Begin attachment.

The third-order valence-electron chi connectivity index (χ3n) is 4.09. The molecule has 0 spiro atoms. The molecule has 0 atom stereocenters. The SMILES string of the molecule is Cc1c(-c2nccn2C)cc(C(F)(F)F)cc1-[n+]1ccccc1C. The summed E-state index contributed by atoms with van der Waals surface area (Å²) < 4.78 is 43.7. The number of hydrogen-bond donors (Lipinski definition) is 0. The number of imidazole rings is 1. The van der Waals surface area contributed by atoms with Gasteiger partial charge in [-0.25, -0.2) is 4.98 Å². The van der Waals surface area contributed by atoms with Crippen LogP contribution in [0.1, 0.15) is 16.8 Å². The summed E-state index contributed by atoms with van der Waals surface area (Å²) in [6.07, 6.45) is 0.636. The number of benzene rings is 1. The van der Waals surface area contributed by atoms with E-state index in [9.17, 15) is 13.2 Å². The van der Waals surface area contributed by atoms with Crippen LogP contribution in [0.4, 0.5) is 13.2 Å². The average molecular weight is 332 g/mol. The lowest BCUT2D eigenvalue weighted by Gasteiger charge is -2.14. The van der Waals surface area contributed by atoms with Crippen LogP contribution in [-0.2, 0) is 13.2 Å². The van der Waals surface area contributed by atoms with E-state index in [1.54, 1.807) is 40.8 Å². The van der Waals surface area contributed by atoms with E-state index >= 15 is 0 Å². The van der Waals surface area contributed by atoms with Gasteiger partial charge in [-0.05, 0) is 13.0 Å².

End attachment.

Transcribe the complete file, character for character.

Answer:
The third-order valence-electron chi connectivity index (χ3n) is 4.09. The molecule has 0 spiro atoms. The molecule has 0 atom stereocenters. The SMILES string of the molecule is Cc1c(-c2nccn2C)cc(C(F)(F)F)cc1-[n+]1ccccc1C. The summed E-state index contributed by atoms with van der Waals surface area (Å²) < 4.78 is 43.7. The number of hydrogen-bond donors (Lipinski definition) is 0. The number of imidazole rings is 1. The van der Waals surface area contributed by atoms with Gasteiger partial charge in [-0.25, -0.2) is 4.98 Å². The van der Waals surface area contributed by atoms with Crippen LogP contribution in [0.1, 0.15) is 16.8 Å². The summed E-state index contributed by atoms with van der Waals surface area (Å²) in [6.07, 6.45) is 0.636. The number of benzene rings is 1. The van der Waals surface area contributed by atoms with E-state index in [9.17, 15) is 13.2 Å². The van der Waals surface area contributed by atoms with Crippen LogP contribution in [0.4, 0.5) is 13.2 Å². The average molecular weight is 332 g/mol. The lowest BCUT2D eigenvalue weighted by Gasteiger charge is -2.14. The van der Waals surface area contributed by atoms with Crippen LogP contribution in [-0.2, 0) is 13.2 Å². The van der Waals surface area contributed by atoms with E-state index in [1.54, 1.807) is 40.8 Å². The van der Waals surface area contributed by atoms with E-state index >= 15 is 0 Å². The van der Waals surface area contributed by atoms with Gasteiger partial charge in [-0.05, 0) is 13.0 Å².